Israeli archaeologists have discovered a 2,700-year-old seal that bears the inscription "Bethlehem," the Israel Antiquities Authority announced Wednesday, in what experts believe to be the oldest artifact with the name of Jesus' traditional birthplace.
The tiny clay seal's existence and age provide vivid evidence that Bethlehem was not just the name of a fabled biblical town, but also a bustling place of trade linked to the nearby city of Jerusalem, archaeologists said.
Eli Shukron, the authority's director of excavations, said the find was significant because it is the first time the name "Bethlehem" appears outside of a biblical text from that period.
Shukron said the seal, 1.5 centimeters (0.59 inches) in diameter, dates back to the period of the first biblical Jewish Temple, between the eighth and seventh century B.C., at a time when Jewish kings reigned over the ancient kingdom of Judah and 700 years before Jesus was born.
The seal was written in ancient Hebrew script from the same time. Pottery found nearby also dated back to the same period, he said.
Shmuel Achituv, an expert in ancient scripts at Israel's Ben-Gurion University who did not participate in the dig, said the discovery was the oldest reference to Bethlehem ever found outside of the Bible. Apart from the seal, the other mentions of Bethlehem, Achituv said, "are only in the Bible."
The stamp, also known as "fiscal bulla," was likely used to seal an administrative tax document, sent from Bethlehem to Jerusalem, the seat of Jewish power at the time.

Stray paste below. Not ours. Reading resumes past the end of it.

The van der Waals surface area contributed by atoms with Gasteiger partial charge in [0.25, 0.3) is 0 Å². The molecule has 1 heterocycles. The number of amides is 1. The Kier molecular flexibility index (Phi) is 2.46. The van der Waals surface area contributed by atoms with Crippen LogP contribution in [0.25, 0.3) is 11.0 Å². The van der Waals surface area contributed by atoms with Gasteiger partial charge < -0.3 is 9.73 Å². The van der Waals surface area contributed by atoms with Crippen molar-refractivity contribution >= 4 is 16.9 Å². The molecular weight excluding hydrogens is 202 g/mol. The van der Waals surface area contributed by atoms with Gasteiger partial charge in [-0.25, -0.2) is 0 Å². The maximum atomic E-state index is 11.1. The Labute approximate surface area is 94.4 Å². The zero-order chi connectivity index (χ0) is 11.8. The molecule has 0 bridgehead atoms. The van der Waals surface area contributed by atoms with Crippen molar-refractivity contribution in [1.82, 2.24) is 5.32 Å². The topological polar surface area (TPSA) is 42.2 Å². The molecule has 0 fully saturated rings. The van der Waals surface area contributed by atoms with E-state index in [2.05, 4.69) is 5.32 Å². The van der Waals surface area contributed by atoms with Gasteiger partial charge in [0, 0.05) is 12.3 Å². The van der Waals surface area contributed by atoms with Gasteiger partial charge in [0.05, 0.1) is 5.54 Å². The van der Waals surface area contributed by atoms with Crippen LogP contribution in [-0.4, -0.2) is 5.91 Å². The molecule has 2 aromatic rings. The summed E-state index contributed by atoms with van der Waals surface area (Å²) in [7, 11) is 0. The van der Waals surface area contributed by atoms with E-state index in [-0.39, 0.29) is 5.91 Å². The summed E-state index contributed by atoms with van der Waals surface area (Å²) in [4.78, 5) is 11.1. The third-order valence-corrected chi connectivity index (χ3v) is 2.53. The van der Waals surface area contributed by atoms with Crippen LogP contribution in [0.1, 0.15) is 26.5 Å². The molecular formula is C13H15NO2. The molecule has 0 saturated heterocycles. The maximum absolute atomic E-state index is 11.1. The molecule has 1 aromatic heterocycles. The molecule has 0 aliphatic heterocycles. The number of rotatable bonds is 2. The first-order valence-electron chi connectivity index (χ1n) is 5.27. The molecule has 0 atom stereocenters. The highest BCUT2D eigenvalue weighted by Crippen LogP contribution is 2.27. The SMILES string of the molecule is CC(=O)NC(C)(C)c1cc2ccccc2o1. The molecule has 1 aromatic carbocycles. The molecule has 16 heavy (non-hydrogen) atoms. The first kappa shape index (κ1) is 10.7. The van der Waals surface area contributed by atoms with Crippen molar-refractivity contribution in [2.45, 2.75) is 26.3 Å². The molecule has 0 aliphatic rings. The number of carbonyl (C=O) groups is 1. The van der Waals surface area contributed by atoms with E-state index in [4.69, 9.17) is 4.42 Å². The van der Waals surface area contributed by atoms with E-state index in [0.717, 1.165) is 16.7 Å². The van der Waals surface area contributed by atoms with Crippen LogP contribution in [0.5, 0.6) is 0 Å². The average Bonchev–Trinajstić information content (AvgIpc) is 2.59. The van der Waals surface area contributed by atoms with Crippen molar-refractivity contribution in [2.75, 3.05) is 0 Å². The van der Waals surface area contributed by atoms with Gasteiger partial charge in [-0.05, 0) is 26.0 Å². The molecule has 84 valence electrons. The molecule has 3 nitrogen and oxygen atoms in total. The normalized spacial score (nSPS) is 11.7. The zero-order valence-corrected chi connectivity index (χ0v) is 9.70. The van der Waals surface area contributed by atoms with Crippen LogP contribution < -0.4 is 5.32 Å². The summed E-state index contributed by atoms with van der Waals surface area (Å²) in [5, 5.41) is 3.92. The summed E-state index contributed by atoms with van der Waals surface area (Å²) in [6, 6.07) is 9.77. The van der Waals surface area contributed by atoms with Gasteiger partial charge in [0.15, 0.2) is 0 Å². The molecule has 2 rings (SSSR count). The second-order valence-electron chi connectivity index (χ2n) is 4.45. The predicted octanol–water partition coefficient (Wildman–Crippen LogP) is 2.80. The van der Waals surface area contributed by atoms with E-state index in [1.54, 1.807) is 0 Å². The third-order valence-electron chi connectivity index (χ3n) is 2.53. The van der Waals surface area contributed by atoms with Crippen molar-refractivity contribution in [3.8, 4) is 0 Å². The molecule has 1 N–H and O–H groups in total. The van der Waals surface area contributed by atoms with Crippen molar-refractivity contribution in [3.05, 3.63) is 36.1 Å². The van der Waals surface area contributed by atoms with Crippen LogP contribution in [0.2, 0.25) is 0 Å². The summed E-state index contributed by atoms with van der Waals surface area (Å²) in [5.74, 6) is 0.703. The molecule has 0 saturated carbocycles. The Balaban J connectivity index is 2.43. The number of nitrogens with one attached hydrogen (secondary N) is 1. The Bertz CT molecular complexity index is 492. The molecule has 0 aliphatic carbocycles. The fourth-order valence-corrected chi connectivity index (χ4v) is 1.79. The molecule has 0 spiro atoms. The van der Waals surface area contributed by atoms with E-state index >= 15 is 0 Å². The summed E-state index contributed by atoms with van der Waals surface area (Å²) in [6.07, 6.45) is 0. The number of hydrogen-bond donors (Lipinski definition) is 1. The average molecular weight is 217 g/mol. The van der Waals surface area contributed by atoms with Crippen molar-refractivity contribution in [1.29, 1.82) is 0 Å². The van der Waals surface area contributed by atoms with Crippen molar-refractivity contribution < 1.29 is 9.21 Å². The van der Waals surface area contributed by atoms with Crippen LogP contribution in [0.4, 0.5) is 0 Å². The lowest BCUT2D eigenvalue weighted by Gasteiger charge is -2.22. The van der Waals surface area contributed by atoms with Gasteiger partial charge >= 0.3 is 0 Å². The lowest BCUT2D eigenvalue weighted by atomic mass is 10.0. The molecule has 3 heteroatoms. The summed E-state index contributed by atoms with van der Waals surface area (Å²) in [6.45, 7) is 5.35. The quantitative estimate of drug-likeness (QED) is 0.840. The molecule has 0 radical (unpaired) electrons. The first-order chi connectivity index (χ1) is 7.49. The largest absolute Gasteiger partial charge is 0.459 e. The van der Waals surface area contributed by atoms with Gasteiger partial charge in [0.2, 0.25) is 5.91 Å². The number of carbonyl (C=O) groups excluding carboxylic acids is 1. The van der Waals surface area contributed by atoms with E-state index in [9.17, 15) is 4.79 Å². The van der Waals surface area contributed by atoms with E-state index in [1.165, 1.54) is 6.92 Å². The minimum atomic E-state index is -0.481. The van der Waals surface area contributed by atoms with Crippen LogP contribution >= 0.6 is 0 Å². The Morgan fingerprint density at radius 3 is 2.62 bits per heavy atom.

It was found as archaeologists sifted through mounds of dirt they had dug up in an excavation outside Jerusalem's Old City walls.
Shukron said the first line most likely read "Beshava'at" — or "in the seventh" — most likely the year of the reign of a king. The second line, he said, has the crumbling letters of the word "Bethlehem." The third line carried one letter, a "ch" which Shukron said was the last letter of the Hebrew work for king, "melech."
Hebrew words often do not have vowels, which are understood from the context, making several interpretations of the same word plausible. Some of the letters are crumbled, or were wiped away. Three experts interviewed by the AP, one involved in the text and two independents, concurred the seal says Bethlehem.
There are only some 40 other existing seals of this kind from the first Jewish Temple period, said Achituv, making this a significant find, both because such seals are rare, and because this is the first to mention Bethlehem.
The dig itself has raised controversy.
It is being underwritten by an extreme-right wing Jewish organization that seeks to populate the crowded Palestinian neighborhood of Silwan with Jewish settlers, arguing that they have ancient links to the area. The dig is being undertaken in a national park in the area of Silwan, known to Jews as "the City of David."
Shukron said the seal was found some months ago, but they needed time to confirm the identity of the artifact.
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